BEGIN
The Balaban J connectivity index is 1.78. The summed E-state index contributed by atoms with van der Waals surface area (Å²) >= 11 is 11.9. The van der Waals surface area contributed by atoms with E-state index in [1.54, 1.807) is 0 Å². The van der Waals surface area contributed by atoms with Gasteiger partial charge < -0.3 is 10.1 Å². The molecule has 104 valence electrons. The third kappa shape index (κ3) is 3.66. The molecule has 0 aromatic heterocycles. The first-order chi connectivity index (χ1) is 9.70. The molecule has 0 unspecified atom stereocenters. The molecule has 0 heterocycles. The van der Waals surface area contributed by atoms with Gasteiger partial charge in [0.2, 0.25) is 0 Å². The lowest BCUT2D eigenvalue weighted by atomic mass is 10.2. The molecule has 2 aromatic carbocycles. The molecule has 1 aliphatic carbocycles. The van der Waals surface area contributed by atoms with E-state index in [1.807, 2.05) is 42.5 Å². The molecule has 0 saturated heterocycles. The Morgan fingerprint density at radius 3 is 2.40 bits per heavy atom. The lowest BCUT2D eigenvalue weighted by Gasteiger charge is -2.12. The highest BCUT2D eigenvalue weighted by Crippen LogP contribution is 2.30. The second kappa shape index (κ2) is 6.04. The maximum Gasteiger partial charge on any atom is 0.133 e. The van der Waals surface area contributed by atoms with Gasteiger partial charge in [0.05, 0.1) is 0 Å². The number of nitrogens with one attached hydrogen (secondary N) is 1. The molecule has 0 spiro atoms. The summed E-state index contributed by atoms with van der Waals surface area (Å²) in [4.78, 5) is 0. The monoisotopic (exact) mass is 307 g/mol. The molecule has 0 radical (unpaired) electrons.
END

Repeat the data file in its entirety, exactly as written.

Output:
The Balaban J connectivity index is 1.78. The summed E-state index contributed by atoms with van der Waals surface area (Å²) >= 11 is 11.9. The van der Waals surface area contributed by atoms with E-state index in [1.54, 1.807) is 0 Å². The van der Waals surface area contributed by atoms with Gasteiger partial charge < -0.3 is 10.1 Å². The molecule has 104 valence electrons. The third kappa shape index (κ3) is 3.66. The molecule has 0 aromatic heterocycles. The first-order chi connectivity index (χ1) is 9.70. The molecule has 0 unspecified atom stereocenters. The molecule has 0 heterocycles. The van der Waals surface area contributed by atoms with Gasteiger partial charge in [0.2, 0.25) is 0 Å². The lowest BCUT2D eigenvalue weighted by atomic mass is 10.2. The molecule has 2 aromatic carbocycles. The molecule has 1 aliphatic carbocycles. The van der Waals surface area contributed by atoms with E-state index in [1.807, 2.05) is 42.5 Å². The molecule has 0 saturated heterocycles. The Morgan fingerprint density at radius 3 is 2.40 bits per heavy atom. The lowest BCUT2D eigenvalue weighted by Gasteiger charge is -2.12. The highest BCUT2D eigenvalue weighted by Crippen LogP contribution is 2.30. The second kappa shape index (κ2) is 6.04. The maximum Gasteiger partial charge on any atom is 0.133 e. The van der Waals surface area contributed by atoms with Gasteiger partial charge in [0.05, 0.1) is 0 Å². The number of nitrogens with one attached hydrogen (secondary N) is 1. The molecule has 0 spiro atoms. The summed E-state index contributed by atoms with van der Waals surface area (Å²) in [4.78, 5) is 0. The monoisotopic (exact) mass is 307 g/mol. The molecule has 0 radical (unpaired) electrons.